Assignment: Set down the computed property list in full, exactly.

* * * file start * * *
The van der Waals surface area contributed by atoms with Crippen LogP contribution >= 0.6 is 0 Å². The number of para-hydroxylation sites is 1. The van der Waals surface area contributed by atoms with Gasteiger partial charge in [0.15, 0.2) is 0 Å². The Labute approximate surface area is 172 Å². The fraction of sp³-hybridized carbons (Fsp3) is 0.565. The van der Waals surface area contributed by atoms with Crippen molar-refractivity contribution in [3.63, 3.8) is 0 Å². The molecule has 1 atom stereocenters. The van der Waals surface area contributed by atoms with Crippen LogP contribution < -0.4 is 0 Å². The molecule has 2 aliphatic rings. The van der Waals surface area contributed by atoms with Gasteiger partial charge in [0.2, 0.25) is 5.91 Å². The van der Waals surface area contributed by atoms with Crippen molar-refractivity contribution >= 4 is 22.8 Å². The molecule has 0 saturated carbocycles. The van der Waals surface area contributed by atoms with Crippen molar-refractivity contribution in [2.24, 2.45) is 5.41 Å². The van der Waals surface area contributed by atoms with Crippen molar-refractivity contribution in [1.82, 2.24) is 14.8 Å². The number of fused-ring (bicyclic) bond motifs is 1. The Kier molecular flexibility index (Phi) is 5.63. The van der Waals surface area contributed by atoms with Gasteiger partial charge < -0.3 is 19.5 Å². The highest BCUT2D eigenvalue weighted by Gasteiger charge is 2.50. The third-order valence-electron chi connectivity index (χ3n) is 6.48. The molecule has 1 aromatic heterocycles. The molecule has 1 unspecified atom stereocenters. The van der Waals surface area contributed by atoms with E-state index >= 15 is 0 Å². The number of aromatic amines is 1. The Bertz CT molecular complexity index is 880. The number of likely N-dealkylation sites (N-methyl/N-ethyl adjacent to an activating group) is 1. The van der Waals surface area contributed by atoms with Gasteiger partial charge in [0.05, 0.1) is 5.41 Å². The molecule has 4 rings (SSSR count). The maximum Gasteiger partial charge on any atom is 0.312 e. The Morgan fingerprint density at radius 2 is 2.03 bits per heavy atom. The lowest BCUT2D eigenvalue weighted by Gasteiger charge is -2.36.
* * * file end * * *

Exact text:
The van der Waals surface area contributed by atoms with Crippen LogP contribution >= 0.6 is 0 Å². The number of para-hydroxylation sites is 1. The van der Waals surface area contributed by atoms with Gasteiger partial charge in [0.15, 0.2) is 0 Å². The Labute approximate surface area is 172 Å². The fraction of sp³-hybridized carbons (Fsp3) is 0.565. The van der Waals surface area contributed by atoms with Crippen molar-refractivity contribution in [3.63, 3.8) is 0 Å². The molecule has 1 atom stereocenters. The van der Waals surface area contributed by atoms with Crippen LogP contribution < -0.4 is 0 Å². The molecule has 2 aliphatic rings. The van der Waals surface area contributed by atoms with Gasteiger partial charge in [0.2, 0.25) is 5.91 Å². The van der Waals surface area contributed by atoms with Crippen molar-refractivity contribution >= 4 is 22.8 Å². The molecule has 0 saturated carbocycles. The van der Waals surface area contributed by atoms with Crippen molar-refractivity contribution in [2.24, 2.45) is 5.41 Å². The van der Waals surface area contributed by atoms with Crippen molar-refractivity contribution in [1.82, 2.24) is 14.8 Å². The number of fused-ring (bicyclic) bond motifs is 1. The Kier molecular flexibility index (Phi) is 5.63. The van der Waals surface area contributed by atoms with Gasteiger partial charge < -0.3 is 19.5 Å². The highest BCUT2D eigenvalue weighted by Gasteiger charge is 2.50. The third-order valence-electron chi connectivity index (χ3n) is 6.48. The molecule has 1 aromatic heterocycles. The molecule has 1 unspecified atom stereocenters. The van der Waals surface area contributed by atoms with E-state index >= 15 is 0 Å². The number of aromatic amines is 1. The Bertz CT molecular complexity index is 880. The number of likely N-dealkylation sites (N-methyl/N-ethyl adjacent to an activating group) is 1. The van der Waals surface area contributed by atoms with Gasteiger partial charge in [0.05, 0.1) is 5.41 Å². The molecule has 4 rings (SSSR count). The maximum Gasteiger partial charge on any atom is 0.312 e. The Morgan fingerprint density at radius 2 is 2.03 bits per heavy atom. The lowest BCUT2D eigenvalue weighted by Gasteiger charge is -2.36.